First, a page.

Ivanka Trump is profiled in today's New York Times Thursday Styles section, an event that happens to coincide with an Andre Leon Talley profile in next month's Vogue. What's the occasion? What's the new thing she's promoting? Is there a fragrance, a clothing line? A line of jewelry? Well, yeah and yeah and yeah and duh, but what she's really promoting, you see, is her own capacity for promoting. ("Clearly, Ms. Trump has inherited her father's prodigious flair for self-promotion.") But here's the twist. By making the centerpiece of her public identity the fact that she's so much more than just the real estate magnate's hot daughter, she perpetuates the long ago-punctured myth Donald is, in fact, a real estate magnate. Guys, the reason she won't let you "sit in" on her deal meetings and "declined to give numbers"on her real estate business is because she doesn't want to reveal that every deal the Trump Organization engages itself in is a glorified endorsement contract! Do you think they really give that much of a shit who builds their luxury condo buildings for them? Let's look at one of the deals Andre touts in his glowing profile, the Trump Tower Philadelphia.

Yeah, I must admit this subject is close to my "heart." I wrote a story about the Trumps once. And while I wouldn't normally do something so shamefully self-promotional as link back to my own story on the topic, I tried to apply that logic to the subject of the Trump family and it somehow did not take. Here is the gist: Ivanka helped ink a deal to do a building in Philadelphia with a real estate developer named Raoul Goldberg who was just two years fresh from prison for ECSTASY TRAFFICKING. Admittedly, he was hot.

When we spoke, Goldberg said Multi-Capital was also in talks to do Trump projects in Boston and Seattle and that the company was one of the major groups helping The Donald to develop a new image. What he would not say was how he knows Donald Trump, who his investors are, or who his family—whom he credits for getting him into the real estate business—is. This is probably because his family was named "Goldberger," not Goldberg. Until 2003, when he still went by the name Raoul Goldberger, he was primarily known as an up-and-coming drug trafficker who had been busted after a yearlong federal investigation for attempting to ship tens of thousands of ecstasy pills from Belgium.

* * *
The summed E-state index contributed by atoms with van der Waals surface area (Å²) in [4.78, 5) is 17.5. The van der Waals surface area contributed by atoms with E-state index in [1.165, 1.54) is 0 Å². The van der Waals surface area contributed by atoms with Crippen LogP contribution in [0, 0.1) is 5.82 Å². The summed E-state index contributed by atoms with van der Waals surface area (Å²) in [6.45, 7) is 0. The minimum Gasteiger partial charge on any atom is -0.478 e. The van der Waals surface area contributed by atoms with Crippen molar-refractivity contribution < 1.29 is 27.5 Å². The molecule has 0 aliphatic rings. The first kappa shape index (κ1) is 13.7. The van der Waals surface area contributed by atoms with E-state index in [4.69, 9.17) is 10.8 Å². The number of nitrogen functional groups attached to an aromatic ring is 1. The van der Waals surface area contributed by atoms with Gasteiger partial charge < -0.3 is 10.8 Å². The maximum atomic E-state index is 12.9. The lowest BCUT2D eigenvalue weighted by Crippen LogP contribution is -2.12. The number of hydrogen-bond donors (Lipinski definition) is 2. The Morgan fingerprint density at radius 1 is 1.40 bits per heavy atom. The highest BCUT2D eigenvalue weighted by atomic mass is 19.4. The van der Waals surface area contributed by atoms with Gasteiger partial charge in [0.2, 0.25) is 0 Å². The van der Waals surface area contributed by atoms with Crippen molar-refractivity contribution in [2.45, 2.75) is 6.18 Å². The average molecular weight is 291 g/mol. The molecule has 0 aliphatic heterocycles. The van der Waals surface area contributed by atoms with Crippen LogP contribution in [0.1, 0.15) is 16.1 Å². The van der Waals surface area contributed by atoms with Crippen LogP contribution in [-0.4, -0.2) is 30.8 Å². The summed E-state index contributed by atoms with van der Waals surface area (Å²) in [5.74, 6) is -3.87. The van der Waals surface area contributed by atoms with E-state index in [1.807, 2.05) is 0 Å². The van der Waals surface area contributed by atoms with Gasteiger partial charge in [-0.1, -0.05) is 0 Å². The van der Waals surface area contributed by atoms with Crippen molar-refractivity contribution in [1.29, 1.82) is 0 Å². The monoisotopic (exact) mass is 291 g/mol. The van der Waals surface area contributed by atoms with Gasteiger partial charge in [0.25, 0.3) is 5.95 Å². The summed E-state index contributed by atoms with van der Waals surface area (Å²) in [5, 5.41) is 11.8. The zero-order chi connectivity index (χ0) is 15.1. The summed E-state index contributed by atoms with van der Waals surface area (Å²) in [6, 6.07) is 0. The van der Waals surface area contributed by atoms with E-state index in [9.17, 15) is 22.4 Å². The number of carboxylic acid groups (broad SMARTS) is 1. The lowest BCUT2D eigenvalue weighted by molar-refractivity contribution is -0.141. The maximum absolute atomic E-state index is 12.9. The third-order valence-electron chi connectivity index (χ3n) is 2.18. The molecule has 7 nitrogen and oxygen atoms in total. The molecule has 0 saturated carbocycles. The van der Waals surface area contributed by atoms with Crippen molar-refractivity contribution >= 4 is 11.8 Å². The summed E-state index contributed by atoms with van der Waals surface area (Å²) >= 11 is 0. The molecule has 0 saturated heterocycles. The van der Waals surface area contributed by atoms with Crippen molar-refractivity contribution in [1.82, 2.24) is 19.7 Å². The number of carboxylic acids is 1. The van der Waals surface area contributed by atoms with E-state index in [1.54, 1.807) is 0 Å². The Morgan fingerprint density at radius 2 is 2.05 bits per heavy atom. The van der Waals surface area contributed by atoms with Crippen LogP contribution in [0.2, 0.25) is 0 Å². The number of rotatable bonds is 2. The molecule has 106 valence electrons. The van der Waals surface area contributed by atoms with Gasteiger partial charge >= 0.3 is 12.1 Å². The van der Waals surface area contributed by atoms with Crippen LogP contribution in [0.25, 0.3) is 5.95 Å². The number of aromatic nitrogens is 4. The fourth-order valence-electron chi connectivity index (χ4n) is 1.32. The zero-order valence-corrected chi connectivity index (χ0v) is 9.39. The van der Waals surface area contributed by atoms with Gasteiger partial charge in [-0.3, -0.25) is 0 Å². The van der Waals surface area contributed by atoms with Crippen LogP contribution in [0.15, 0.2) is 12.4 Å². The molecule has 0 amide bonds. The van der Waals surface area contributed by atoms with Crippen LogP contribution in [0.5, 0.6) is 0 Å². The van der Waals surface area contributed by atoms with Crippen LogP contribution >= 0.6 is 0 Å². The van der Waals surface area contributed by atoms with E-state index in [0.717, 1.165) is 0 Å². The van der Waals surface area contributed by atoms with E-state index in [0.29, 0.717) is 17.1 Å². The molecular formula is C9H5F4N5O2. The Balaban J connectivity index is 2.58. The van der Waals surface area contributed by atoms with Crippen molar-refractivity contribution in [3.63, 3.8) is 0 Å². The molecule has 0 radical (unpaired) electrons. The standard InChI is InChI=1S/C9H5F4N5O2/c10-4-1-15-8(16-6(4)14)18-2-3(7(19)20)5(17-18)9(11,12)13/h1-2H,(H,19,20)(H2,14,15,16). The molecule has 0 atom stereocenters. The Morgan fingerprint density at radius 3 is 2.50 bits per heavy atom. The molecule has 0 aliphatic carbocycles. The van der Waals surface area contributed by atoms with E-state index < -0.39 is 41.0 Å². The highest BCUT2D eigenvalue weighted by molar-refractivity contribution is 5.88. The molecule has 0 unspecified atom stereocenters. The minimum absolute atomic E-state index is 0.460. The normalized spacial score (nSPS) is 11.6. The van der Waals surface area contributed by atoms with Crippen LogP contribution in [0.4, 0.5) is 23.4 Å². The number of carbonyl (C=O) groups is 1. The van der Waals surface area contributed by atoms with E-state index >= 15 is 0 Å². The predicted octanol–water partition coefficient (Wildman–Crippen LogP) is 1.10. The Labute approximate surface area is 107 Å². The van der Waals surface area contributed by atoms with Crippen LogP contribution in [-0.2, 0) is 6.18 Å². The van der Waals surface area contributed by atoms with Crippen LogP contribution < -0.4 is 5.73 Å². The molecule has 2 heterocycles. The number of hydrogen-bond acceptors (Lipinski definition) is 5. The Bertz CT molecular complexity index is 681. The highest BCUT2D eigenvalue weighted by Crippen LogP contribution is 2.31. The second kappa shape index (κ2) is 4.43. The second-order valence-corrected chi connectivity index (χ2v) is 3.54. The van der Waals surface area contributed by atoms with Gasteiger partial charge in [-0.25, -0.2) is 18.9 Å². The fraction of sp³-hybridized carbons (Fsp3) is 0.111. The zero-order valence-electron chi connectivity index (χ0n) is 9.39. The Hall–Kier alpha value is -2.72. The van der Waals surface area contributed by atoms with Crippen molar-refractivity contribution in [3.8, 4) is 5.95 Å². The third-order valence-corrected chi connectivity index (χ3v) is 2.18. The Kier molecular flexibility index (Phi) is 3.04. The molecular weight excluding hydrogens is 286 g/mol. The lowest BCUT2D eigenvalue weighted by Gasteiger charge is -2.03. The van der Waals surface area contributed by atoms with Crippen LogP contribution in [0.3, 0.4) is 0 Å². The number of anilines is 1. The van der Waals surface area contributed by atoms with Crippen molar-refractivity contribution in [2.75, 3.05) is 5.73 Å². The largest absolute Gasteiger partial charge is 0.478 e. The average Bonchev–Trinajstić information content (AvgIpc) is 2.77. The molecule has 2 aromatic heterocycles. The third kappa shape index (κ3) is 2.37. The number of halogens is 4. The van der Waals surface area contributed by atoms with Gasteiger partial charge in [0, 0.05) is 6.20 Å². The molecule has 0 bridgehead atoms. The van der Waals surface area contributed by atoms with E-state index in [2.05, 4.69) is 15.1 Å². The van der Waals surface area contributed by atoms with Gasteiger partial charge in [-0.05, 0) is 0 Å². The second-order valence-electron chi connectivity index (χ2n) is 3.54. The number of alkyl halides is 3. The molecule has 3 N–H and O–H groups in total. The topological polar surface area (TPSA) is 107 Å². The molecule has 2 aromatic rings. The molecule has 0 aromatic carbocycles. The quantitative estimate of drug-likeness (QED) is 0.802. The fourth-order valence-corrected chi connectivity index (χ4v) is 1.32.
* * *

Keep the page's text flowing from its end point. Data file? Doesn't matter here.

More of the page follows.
Goldberger's lawyer made the case that young Raoul had been hurt at an early age by his parents' divorce and stung by a breakup with a young woman of mixed race who did not win his family's approval because she was not Jewish. Although he was sentenced to 46 months in 2000, he was released early in part because of a rare liver and spleen condition called Gaucher disease that he had been diagnosed with. After his release in 2002, he was supposed to be supervised for five years, but got a special dispensation to move to Belgium to pursue a business opportunity with his cousin Charles Goldberg. Somewhere along the way, he took the name Goldberg.

But fuck if the child ain't a genius at diverting the subject to talking about what a whiz at branding she is!

A full wall in her office is papered with magazine covers emblazoned with her image: Southern Seasons, on the occasion of a new Trump project in Atlanta; New York magazine; and Elle Mexico. ("That last allowed us to appeal to a female buyer," she said.)

Each cover, she said, represents a calculated effort to promote the family name. "What other developer could generate that sort of publicity for free?"

I dunno, maybe if they made one named "Hilton"?

Oh, also in the Vogue story, she swears off "logo bags."

Introducing The Ivanka [NY Times]
Where's Donald? [Philadelphia Magazine]
Related: What's He Really Worth? [NY Times]